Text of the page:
Monday, November 07, 2016

Oregon's Owyhee Canyonlands are focus of monumental debate

Everybody with a vested interest in the Owyhee Canyonlands feels the same about the land: It's beautiful. It's spiritual. It's a special place that deserves our respect. Their disagreement stems from a philosophical divide: How should we respect this wild desert along the southeast Oregon border? Should we preserve it solely as a pristine natural wonder? Or should we utilize its natural resources to support the local community? Both sides say they're open to compromise - a process that has been hammered out on public lands for more than a century - but have instead found themselves embroiled in a bitter battle that dives headlong into land-use politics, and divides Oregonians into two stubborn camps. Behind the slogans and beyond the talking points, there are people with real fears and real frustrations. Their feelings mirror a much bigger conversation about federal land management in the 21st century - recently amplified by the occupation of the Malheur wildlife refuge - but for now they're focused on Owyhee, a vast and beautiful piece of southeast Oregon. What makes a monument? The national monument designation is designed to protect historically, culturally or environmentally important areas with some flexibility. Federal land managers typically allow existing mines, timber harvests and grazing allotments to continue on monuments, but ban any new projects from starting up. Currently, two proposals are being considered in Oregon: the proposed 2.5-million-acre Owyhee Canyonlands National Monument, and a 65,000-acre expansion of the existing Cascade-Siskiyou National Monument, originally established by President Bill Clinton in 2000. Both would be big wins for conservationists, but big opposition stands in their way. Owyhee under threat There is significant mining potential in Malheur County, according to a recent report by the Oregon Department of Geological and Mineral Industries, but it's unclear whether mining within the boundaries of the monument would be economically feasible. A spokeswoman for the department said while mining might be feasible, "the economic potential remains to be studied." According to department records, there are already four active mines within the proposed monument - two for industrial minerals and two for gemstones - and four more just outside it. That's a cause for concern among environmentalists, who don't trust the industry to leave well enough alone. And while the oil and gas industry hasn't drilled a well in Malheur County since 1962, landowners around the county have signed oil and gas leases over the last few years in anticipation. No new wells have been actually approved, but it's enough to raise a big red flag for the people trying to protect the Owyhee...more

The only immanent threats mentioned in this article are mining and possibly oil & gas drilling.
Do you need a National Monument designation to protect this area from these two uses?
The answer is NO!
If the administration truly felt the resource warranted protection from these uses, they can implement an administrative withdrawal from all forms of mining and energy leasing using their authority in Section 204 [43 U.S.C. 1714] of FLPMA. This can provide protection for up to twenty years.
For permanent protection Congress can pass a legislative withdrawal from all forms of mining and energy leasing.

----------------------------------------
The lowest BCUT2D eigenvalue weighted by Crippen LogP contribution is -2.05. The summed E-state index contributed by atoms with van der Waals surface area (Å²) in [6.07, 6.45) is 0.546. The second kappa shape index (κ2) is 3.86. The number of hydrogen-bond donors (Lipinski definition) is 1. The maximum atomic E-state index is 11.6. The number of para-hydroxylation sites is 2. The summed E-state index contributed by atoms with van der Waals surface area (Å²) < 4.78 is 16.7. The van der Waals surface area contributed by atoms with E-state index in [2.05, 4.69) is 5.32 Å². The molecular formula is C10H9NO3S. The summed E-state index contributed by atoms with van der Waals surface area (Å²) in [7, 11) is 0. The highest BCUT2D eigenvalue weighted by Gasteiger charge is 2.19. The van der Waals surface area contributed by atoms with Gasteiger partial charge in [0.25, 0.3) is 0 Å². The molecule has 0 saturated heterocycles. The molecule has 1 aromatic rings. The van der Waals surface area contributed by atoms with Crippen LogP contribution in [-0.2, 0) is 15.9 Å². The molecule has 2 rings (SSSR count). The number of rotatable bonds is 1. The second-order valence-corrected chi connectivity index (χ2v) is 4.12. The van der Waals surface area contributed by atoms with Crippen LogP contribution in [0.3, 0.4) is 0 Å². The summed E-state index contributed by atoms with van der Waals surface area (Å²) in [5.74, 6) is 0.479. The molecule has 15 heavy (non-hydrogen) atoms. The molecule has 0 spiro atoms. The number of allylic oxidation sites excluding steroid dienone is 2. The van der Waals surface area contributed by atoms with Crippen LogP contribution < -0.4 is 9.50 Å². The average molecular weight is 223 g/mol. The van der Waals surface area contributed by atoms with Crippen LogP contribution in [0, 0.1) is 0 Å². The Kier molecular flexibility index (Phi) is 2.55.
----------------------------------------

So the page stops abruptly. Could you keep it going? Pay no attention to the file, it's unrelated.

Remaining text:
Under either scenario, the lands are protected, while the surface uses remain the same.

Federal land managers typically allow existing mines, timber harvests and grazing allotments to continue on monuments, but ban any new projects from starting up.
This is written as if the land managers have flexibility in making these choices.  They don't.  They must comply with the management language in the Presidential Proclamation. One person, the President, determines whether mining, timber harvests, grazing, roads, etc. will continue, and if so, under what guidelines and conditions.  

The Antiquities Act allows existing allotments to be grandfathered in, but local ranchers simply don't trust the government to honor that agreement.
That is not correct. The Antiquities Act does not even mention livestock grazing. Again, whether livestock grazing is banned, limited or continues as currently practiced is completely up to the President and whatever language he chooses to insert in the Presidential Proclamation creating the monument. The land managers then implement that language. And, the grazing language can vary widely from one proclamation to the next. Look at the different grazing languages in these two recent proclamations by President Obama, here and here.  See my comments on the differences in these grazing languages here. Also see my comments on livestock grazing language in National Monument designation here and here.

And remember, the Presidential Proclamation is not put out as a draft inviting public comment. What one person - the President - says is determined without public hearings or input and is final.

1 comment:

Anonymous said...

Here is a comment from personal experience about archeologists and livestock grazing: An archeologist was shown some pectographs on some low lying rock in a pasture. Pectographs which had been there for more than 700 years, subjected to all types of natural and unnatural occurrences including brush conversion projects, probable buffalo herds, and uncounted livestock hooves. But believe it or not they showed no damage, were completely legible and preserved for future interest and study. But the archeologist demanded and received a barbed wire fence be built around the site to prevent any damage to the site in the future.
So much for common sense!